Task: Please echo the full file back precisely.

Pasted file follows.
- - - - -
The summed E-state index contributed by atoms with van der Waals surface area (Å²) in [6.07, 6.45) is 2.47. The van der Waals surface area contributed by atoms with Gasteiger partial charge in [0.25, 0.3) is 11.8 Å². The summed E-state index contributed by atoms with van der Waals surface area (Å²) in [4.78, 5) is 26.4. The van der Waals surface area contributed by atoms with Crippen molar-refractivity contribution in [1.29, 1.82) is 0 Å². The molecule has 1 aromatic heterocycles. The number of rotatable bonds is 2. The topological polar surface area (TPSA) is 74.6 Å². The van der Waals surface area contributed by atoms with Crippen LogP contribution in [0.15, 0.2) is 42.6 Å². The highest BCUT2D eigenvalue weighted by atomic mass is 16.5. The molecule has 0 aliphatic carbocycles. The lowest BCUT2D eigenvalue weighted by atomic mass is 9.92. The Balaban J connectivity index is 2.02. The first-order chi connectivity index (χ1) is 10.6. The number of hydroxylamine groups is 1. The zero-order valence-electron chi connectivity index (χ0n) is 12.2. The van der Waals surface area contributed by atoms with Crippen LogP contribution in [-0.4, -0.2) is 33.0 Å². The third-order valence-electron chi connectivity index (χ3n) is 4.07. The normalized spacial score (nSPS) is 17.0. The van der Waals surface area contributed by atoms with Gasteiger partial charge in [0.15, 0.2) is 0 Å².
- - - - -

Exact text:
The summed E-state index contributed by atoms with van der Waals surface area (Å²) in [6.07, 6.45) is 2.47. The van der Waals surface area contributed by atoms with Gasteiger partial charge in [0.25, 0.3) is 11.8 Å². The summed E-state index contributed by atoms with van der Waals surface area (Å²) in [4.78, 5) is 26.4. The van der Waals surface area contributed by atoms with Crippen molar-refractivity contribution in [1.29, 1.82) is 0 Å². The molecule has 1 aromatic heterocycles. The number of rotatable bonds is 2. The topological polar surface area (TPSA) is 74.6 Å². The van der Waals surface area contributed by atoms with Crippen LogP contribution in [0.15, 0.2) is 42.6 Å². The highest BCUT2D eigenvalue weighted by atomic mass is 16.5. The molecule has 0 aliphatic carbocycles. The lowest BCUT2D eigenvalue weighted by atomic mass is 9.92. The Balaban J connectivity index is 2.02. The first-order chi connectivity index (χ1) is 10.6. The number of hydroxylamine groups is 1. The zero-order valence-electron chi connectivity index (χ0n) is 12.2. The van der Waals surface area contributed by atoms with Crippen LogP contribution in [-0.4, -0.2) is 33.0 Å². The third-order valence-electron chi connectivity index (χ3n) is 4.07. The normalized spacial score (nSPS) is 17.0. The van der Waals surface area contributed by atoms with Gasteiger partial charge in [0.15, 0.2) is 0 Å².